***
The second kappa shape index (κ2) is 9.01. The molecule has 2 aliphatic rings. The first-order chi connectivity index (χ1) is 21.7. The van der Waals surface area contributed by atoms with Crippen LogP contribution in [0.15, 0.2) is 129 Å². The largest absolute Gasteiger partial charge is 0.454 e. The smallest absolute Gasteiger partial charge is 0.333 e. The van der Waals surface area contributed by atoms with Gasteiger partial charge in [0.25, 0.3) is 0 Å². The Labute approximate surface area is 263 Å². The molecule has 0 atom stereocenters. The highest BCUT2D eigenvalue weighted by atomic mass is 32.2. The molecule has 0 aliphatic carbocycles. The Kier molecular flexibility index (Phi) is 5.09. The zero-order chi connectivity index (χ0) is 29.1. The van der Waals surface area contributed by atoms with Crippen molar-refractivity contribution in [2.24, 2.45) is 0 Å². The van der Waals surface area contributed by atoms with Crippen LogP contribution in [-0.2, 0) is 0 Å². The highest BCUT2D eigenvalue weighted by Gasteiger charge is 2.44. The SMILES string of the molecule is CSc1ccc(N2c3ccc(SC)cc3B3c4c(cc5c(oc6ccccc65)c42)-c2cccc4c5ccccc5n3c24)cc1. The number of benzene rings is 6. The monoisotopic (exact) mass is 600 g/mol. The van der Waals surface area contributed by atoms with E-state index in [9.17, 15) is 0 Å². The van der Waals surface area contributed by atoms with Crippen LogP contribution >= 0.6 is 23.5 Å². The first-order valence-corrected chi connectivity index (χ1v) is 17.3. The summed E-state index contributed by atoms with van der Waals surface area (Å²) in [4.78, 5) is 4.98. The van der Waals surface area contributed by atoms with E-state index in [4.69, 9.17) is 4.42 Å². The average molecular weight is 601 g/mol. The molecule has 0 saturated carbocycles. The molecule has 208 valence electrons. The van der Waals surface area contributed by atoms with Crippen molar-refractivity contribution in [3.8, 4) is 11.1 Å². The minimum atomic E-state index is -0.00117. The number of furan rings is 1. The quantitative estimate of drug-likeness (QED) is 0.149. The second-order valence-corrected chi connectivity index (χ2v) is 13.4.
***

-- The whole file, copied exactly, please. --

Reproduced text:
The second kappa shape index (κ2) is 9.01. The molecule has 2 aliphatic rings. The first-order chi connectivity index (χ1) is 21.7. The van der Waals surface area contributed by atoms with Crippen LogP contribution in [0.15, 0.2) is 129 Å². The largest absolute Gasteiger partial charge is 0.454 e. The smallest absolute Gasteiger partial charge is 0.333 e. The van der Waals surface area contributed by atoms with Gasteiger partial charge in [0.25, 0.3) is 0 Å². The Labute approximate surface area is 263 Å². The molecule has 0 atom stereocenters. The highest BCUT2D eigenvalue weighted by atomic mass is 32.2. The molecule has 0 aliphatic carbocycles. The Kier molecular flexibility index (Phi) is 5.09. The zero-order chi connectivity index (χ0) is 29.1. The van der Waals surface area contributed by atoms with Crippen molar-refractivity contribution in [2.24, 2.45) is 0 Å². The van der Waals surface area contributed by atoms with Crippen LogP contribution in [-0.2, 0) is 0 Å². The highest BCUT2D eigenvalue weighted by Gasteiger charge is 2.44. The SMILES string of the molecule is CSc1ccc(N2c3ccc(SC)cc3B3c4c(cc5c(oc6ccccc65)c42)-c2cccc4c5ccccc5n3c24)cc1. The number of benzene rings is 6. The monoisotopic (exact) mass is 600 g/mol. The van der Waals surface area contributed by atoms with E-state index in [9.17, 15) is 0 Å². The van der Waals surface area contributed by atoms with Crippen LogP contribution >= 0.6 is 23.5 Å². The first-order valence-corrected chi connectivity index (χ1v) is 17.3. The summed E-state index contributed by atoms with van der Waals surface area (Å²) in [4.78, 5) is 4.98. The van der Waals surface area contributed by atoms with E-state index in [4.69, 9.17) is 4.42 Å². The average molecular weight is 601 g/mol. The molecule has 0 saturated carbocycles. The molecule has 208 valence electrons. The van der Waals surface area contributed by atoms with Crippen molar-refractivity contribution in [3.8, 4) is 11.1 Å². The minimum atomic E-state index is -0.00117. The number of furan rings is 1. The quantitative estimate of drug-likeness (QED) is 0.149. The second-order valence-corrected chi connectivity index (χ2v) is 13.4.